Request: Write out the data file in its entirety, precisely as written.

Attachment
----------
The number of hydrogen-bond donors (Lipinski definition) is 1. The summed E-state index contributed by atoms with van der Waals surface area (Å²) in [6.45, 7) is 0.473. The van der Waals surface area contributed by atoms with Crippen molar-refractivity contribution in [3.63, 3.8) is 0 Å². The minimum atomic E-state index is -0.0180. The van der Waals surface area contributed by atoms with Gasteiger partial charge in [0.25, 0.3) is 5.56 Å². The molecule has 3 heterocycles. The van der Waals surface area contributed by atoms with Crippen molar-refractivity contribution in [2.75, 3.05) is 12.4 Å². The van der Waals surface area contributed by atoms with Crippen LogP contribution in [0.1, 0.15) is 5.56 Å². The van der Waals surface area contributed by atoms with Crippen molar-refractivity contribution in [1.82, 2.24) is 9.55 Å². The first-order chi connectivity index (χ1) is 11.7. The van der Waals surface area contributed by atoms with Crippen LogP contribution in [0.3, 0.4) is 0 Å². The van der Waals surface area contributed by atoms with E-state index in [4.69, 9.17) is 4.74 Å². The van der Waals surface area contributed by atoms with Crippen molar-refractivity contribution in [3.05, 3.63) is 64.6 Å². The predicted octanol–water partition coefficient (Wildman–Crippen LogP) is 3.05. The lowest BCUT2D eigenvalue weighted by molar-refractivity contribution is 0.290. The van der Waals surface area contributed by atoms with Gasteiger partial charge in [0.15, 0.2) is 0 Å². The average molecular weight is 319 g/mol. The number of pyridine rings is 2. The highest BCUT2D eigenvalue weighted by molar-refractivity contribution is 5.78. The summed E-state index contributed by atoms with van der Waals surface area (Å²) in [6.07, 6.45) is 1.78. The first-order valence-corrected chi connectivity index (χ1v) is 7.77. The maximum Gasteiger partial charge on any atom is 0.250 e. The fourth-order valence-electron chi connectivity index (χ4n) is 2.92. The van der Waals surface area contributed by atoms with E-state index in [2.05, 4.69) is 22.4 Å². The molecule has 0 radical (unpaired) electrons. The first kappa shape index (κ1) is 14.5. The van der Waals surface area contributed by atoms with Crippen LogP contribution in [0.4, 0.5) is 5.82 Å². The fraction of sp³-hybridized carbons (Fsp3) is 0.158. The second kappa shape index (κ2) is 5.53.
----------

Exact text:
The number of hydrogen-bond donors (Lipinski definition) is 1. The summed E-state index contributed by atoms with van der Waals surface area (Å²) in [6.45, 7) is 0.473. The van der Waals surface area contributed by atoms with Crippen molar-refractivity contribution in [3.63, 3.8) is 0 Å². The minimum atomic E-state index is -0.0180. The van der Waals surface area contributed by atoms with Gasteiger partial charge in [0.25, 0.3) is 5.56 Å². The molecule has 3 heterocycles. The van der Waals surface area contributed by atoms with Crippen molar-refractivity contribution in [2.75, 3.05) is 12.4 Å². The van der Waals surface area contributed by atoms with Crippen LogP contribution in [0.1, 0.15) is 5.56 Å². The van der Waals surface area contributed by atoms with Crippen molar-refractivity contribution in [1.82, 2.24) is 9.55 Å². The first-order chi connectivity index (χ1) is 11.7. The van der Waals surface area contributed by atoms with Crippen LogP contribution in [0.3, 0.4) is 0 Å². The van der Waals surface area contributed by atoms with E-state index in [4.69, 9.17) is 4.74 Å². The van der Waals surface area contributed by atoms with Crippen molar-refractivity contribution in [3.05, 3.63) is 64.6 Å². The predicted octanol–water partition coefficient (Wildman–Crippen LogP) is 3.05. The lowest BCUT2D eigenvalue weighted by molar-refractivity contribution is 0.290. The van der Waals surface area contributed by atoms with Gasteiger partial charge in [0.15, 0.2) is 0 Å². The average molecular weight is 319 g/mol. The number of pyridine rings is 2. The highest BCUT2D eigenvalue weighted by molar-refractivity contribution is 5.78. The summed E-state index contributed by atoms with van der Waals surface area (Å²) in [6.07, 6.45) is 1.78. The first-order valence-corrected chi connectivity index (χ1v) is 7.77. The maximum Gasteiger partial charge on any atom is 0.250 e. The fourth-order valence-electron chi connectivity index (χ4n) is 2.92. The van der Waals surface area contributed by atoms with E-state index in [2.05, 4.69) is 22.4 Å². The molecule has 0 radical (unpaired) electrons. The first kappa shape index (κ1) is 14.5. The van der Waals surface area contributed by atoms with Crippen LogP contribution in [0.4, 0.5) is 5.82 Å². The fraction of sp³-hybridized carbons (Fsp3) is 0.158. The second kappa shape index (κ2) is 5.53.